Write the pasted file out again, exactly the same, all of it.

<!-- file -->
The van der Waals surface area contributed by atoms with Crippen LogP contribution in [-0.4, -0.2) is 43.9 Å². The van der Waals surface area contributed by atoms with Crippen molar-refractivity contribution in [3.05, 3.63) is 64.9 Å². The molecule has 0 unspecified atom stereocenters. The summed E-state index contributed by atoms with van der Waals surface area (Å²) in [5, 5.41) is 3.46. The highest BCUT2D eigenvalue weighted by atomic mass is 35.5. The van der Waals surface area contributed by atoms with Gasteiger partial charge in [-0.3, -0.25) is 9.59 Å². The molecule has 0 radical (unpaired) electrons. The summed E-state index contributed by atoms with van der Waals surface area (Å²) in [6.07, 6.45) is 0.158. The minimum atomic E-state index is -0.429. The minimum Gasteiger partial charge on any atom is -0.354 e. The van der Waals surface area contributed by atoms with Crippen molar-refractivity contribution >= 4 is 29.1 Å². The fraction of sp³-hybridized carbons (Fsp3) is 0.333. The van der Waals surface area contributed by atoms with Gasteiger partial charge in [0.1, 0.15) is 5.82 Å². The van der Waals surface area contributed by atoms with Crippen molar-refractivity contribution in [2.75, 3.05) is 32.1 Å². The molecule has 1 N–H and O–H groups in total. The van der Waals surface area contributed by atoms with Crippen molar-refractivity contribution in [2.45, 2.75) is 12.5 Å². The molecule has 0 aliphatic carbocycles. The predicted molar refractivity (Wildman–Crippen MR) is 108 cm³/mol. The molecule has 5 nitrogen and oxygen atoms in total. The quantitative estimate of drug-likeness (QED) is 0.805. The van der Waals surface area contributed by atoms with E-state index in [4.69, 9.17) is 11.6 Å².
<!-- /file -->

The van der Waals surface area contributed by atoms with Crippen LogP contribution in [-0.4, -0.2) is 43.9 Å². The van der Waals surface area contributed by atoms with Crippen molar-refractivity contribution in [3.05, 3.63) is 64.9 Å². The molecule has 0 unspecified atom stereocenters. The summed E-state index contributed by atoms with van der Waals surface area (Å²) in [5, 5.41) is 3.46. The highest BCUT2D eigenvalue weighted by atomic mass is 35.5. The van der Waals surface area contributed by atoms with Gasteiger partial charge in [-0.3, -0.25) is 9.59 Å². The molecule has 0 radical (unpaired) electrons. The summed E-state index contributed by atoms with van der Waals surface area (Å²) in [6.07, 6.45) is 0.158. The minimum atomic E-state index is -0.429. The minimum Gasteiger partial charge on any atom is -0.354 e. The van der Waals surface area contributed by atoms with Crippen molar-refractivity contribution >= 4 is 29.1 Å². The fraction of sp³-hybridized carbons (Fsp3) is 0.333. The van der Waals surface area contributed by atoms with Gasteiger partial charge in [0.1, 0.15) is 5.82 Å². The van der Waals surface area contributed by atoms with Crippen molar-refractivity contribution in [2.75, 3.05) is 32.1 Å². The molecule has 1 N–H and O–H groups in total. The van der Waals surface area contributed by atoms with Crippen molar-refractivity contribution in [2.45, 2.75) is 12.5 Å². The molecule has 0 aliphatic carbocycles. The predicted molar refractivity (Wildman–Crippen MR) is 108 cm³/mol. The molecule has 5 nitrogen and oxygen atoms in total. The quantitative estimate of drug-likeness (QED) is 0.805. The van der Waals surface area contributed by atoms with E-state index in [4.69, 9.17) is 11.6 Å².